Engineering firm Siemens Energy today has signed a contract for the supply of two converter stations for the planned 4GW SuedLink expansion project, allowing the construction of the transmission link to go ahead.
Transmission system operators TenneT and TransnetBW awarded the construction of the two converters between the grid interconnection points of Brunsbuettel in Schleswig-Holstein and Leingarten/Grossgartach in Baden-Wuerttemberg to Siemens. The firm will work alongside the TSOs and other project members on the "detailed and site-specific planning of the facilities in the coming months", it said.
The 700km SuedLink project, which aims to facilitate the transport of particularly wind generated power from the north of the country to the south, consists of two direct-current transmission lines with two interconnections points, respectively, one of which has been awarded to Siemens. The other two connection points are between Wilster in Schleswig-Holstein and Bergrheinfeld-West in Bavaria.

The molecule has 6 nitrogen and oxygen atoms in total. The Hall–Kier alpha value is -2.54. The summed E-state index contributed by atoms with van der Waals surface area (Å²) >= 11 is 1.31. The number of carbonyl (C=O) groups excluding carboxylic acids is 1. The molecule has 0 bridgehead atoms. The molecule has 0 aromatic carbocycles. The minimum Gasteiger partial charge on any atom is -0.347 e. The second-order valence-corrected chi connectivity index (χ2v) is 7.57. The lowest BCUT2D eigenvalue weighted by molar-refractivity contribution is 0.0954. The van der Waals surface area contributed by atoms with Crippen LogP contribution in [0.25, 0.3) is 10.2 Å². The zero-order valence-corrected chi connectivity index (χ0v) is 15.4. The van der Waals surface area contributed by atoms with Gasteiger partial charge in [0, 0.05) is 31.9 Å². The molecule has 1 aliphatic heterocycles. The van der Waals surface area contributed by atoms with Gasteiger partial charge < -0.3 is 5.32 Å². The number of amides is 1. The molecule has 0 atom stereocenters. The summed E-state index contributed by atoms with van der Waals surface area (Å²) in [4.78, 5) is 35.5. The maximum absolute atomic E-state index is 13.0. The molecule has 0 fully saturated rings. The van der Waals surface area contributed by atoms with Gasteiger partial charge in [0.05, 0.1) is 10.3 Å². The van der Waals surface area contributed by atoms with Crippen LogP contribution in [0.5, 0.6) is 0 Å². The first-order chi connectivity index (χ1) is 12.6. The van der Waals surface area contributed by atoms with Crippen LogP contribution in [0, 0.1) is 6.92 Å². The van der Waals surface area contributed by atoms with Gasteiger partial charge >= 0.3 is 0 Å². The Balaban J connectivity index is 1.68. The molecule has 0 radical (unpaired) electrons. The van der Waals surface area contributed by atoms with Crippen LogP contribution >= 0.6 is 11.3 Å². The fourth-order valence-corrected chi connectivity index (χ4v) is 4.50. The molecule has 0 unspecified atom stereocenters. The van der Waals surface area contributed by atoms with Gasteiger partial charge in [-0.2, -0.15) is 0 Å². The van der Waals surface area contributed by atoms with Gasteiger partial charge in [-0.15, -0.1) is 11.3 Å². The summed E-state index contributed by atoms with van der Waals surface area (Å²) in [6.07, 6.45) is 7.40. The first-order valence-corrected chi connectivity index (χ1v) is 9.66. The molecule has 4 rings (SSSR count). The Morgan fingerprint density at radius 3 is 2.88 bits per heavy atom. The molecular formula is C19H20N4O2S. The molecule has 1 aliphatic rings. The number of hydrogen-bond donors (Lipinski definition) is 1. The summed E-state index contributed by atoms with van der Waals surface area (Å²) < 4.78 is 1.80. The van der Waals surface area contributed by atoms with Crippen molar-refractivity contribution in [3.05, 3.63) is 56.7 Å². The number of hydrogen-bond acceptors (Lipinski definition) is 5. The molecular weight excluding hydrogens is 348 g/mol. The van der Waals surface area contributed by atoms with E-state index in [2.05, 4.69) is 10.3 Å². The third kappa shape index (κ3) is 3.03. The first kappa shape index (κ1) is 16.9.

Siemens' high-voltage direct-current technology to be used for the project enables low-loss transport of up to 2GW of renewable electricity, the firm said. The technology will also allow for the conversion of direct current into alternating current and alternating current into direct current.
"The award of these converter stations is an important milestone in our efforts to implement this system. It proves that we have managed to make important progress on SuedLink despite difficult conditions during the Covid-19 pandemic," TenneT managing director Tim Meyerjürgens said.
The SuedLink line is also expected to be connected to the 1.4GW NordLink subsea interconnector between Norway and Germany.
The project is scheduled for completion in 2028, after its initial completion date was delayed from 2022.
Germany has three additional grid expansion projects that are in the planning stage — the 4GW SuedOstLink that runs from Saxony-Anhalt to Bavaria, the 2GW Ultranet between Lower Saxony and Baden-Wurttemberg, and the 4GW B-corridor link between Schleswig-Holstein and North Rhine-Westphalia.